“Phillip, stop fidgeting with that dusty old thing,” Darlene scolded as I looked through the viewfinder of my vintage 35mm camera. “I can’t even see the rest of the group, we’re so far behind!”
I was too busy lining up the shot to answer her right away. This place was so stunning it begged to be photographed.
I’d tried many times to explain to my wife the mechanics of 20th-century photography and its superiority over what passes for photography in our day. How the point-and-click of a retinal implant produces images that are clear, accurate—and soulless. How photography had once been an art.
“To take a retinal image, all you have to do is blink; the implanted technology does the rest,” I began, peering through the viewfinder to capture the planet’s two moons as the sun touched the western horizon. “See, with this antique device, I can control the aperture, shutter speed, focus, and more. The 1985 Maxxum 7000 is my paintbrush and canvas.”
By the time I pressed the shutter release and lowered the camera, Darlene was nowhere to be seen. My only audience was a lizard-like creature perched on a nearby bush, its one eye fixed on me, apparently mesmerized by my lecture on ancient technology.
Impressed with its brilliant orange and blue scales, I snapped a quick picture before the creature scurried off. And I admit that I stopped for a couple more photos before finally catching up with Darlene and the rest of the group. I hoped she wouldn’t stay angry for too long.
I’d really wanted this trip to be perfect. We hadn’t travelled much since our honeymoon decades before. Space travel had never appealed to us; we were more cottage-by-the-lake folks. In fact, Darlene jokes that the stork that was supposed to deliver me in the 20th century got caught in a wormhole to the future. We laugh, but I wonder whether I might have been meant for a different time.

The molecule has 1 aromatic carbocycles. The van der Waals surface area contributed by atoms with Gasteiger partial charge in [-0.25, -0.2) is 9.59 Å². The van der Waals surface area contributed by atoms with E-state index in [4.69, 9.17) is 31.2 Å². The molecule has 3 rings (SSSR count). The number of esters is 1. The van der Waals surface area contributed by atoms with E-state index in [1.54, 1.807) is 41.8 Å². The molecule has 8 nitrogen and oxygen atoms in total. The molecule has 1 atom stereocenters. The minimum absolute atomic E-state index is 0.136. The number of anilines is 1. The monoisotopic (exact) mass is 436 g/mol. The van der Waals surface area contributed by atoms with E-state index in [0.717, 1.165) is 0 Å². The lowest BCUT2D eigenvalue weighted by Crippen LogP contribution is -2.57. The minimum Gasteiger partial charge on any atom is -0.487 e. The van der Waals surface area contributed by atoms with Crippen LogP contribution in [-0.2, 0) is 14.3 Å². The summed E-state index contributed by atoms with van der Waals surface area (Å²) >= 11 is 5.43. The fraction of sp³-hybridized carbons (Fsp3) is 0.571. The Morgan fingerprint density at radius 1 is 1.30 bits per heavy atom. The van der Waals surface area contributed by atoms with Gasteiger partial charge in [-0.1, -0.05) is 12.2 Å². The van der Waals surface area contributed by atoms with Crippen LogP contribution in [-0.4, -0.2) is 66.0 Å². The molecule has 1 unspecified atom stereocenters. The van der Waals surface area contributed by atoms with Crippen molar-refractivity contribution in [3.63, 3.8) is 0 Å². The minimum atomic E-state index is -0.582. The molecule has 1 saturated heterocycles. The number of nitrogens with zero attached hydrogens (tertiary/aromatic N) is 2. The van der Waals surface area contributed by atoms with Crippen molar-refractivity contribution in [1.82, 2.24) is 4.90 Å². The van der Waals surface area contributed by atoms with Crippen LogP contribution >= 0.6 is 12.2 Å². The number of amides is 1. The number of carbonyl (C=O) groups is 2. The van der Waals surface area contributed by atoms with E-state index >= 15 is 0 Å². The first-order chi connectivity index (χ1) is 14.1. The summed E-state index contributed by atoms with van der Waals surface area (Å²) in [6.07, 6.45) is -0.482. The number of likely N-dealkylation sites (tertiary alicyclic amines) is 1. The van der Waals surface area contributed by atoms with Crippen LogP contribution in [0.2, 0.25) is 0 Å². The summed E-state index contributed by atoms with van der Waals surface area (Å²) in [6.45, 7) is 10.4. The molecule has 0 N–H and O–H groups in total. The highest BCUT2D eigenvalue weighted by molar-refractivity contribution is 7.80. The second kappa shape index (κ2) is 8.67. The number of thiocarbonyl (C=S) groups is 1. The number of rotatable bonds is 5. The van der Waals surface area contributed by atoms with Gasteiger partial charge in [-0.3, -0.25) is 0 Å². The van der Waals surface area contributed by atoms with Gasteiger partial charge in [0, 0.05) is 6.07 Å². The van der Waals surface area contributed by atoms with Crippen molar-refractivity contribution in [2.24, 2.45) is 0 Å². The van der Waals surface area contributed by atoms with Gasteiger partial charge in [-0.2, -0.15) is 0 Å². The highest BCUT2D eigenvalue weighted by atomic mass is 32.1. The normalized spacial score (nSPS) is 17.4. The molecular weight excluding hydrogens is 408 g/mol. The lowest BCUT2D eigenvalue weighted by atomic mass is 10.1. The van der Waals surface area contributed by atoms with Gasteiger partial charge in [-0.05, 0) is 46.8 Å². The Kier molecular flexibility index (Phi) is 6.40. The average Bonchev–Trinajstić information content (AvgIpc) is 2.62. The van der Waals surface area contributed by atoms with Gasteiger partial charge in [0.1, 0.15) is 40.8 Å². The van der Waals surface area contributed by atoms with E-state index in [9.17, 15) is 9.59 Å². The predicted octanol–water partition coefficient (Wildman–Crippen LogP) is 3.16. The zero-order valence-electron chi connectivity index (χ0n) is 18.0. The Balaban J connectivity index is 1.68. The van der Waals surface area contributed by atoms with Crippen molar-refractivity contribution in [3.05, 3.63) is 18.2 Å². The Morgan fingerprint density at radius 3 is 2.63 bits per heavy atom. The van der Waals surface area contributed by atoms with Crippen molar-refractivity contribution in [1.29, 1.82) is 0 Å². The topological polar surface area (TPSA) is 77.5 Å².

And then a manned ship made it out to the Freeway. Imagine, all those years, not knowing that just beyond the rim of our tiny solar system lay a bustling transportation corridor linking the star systems of our vast galaxy. And just like that, galactic travel—previously possible only in sci-fi novels—became reality. No one seems to know how the Freeway got there or even how it actually works. The alien peoples our Earth delegations have since encountered speculate that some advanced, ancient race put it there. Whatever the case, it allows our ships to travel to neighbouring star systems in weeks rather than years. Last year, the Earth Council opened the Freeway to civilian travel, and now galactic tourism is all the rage. Funny thing is, it takes longer to get from Earth to the edge of our solar system than it does to travel to distant stars on the Freeway.
Of course, it isn’t cheap to book an interstellar vacation. But our 50th anniversary was coming up, and we figured it was now or never. Darlene and I were both tired of Florida. And there still aren’t many people who can say they celebrated their anniversary in the Alpha Centauri system! Even though it’s the closest system to our own, it’s four light years away. Yet it took just a week to get there on the Freeway!
A few months ago, we started hearing about this beautiful planet, Zhul, described as a virtual paradise. An advertising campaign, complete with jaw-dropping footage of the planet’s surface, began to attract visitors from Earth. The images were so spectacular we figured they’d been enhanced—until friends of ours came back from Zhul and showed us their own pictures. We booked our trip the next day.
Seeing Zhul was mind blowing, as our hippie ancestors would have put it. Despite Darlene’s complains about my camera, I had a blast with it and couldn’t wait to develop my film. While I’m a hopeless anachronism, Darlene’s got both feet firmly planted in the 23rd century. She snapped close to a thousand retinal images during our stay on Zhul. I got maybe a hundred photos with the Minolta, but of course for me, it’s about art, not quantity.
The day we got home, I had a heart attack. I joked later to my concerned family that it was the shock of travelling more than a hundred kilometres from our home.
“I hope this isn’t going to take too long,” I muttered after the medic bots had stabilized my heart and loaded me into the ambu-shuttle. “I want to get those pictures developed."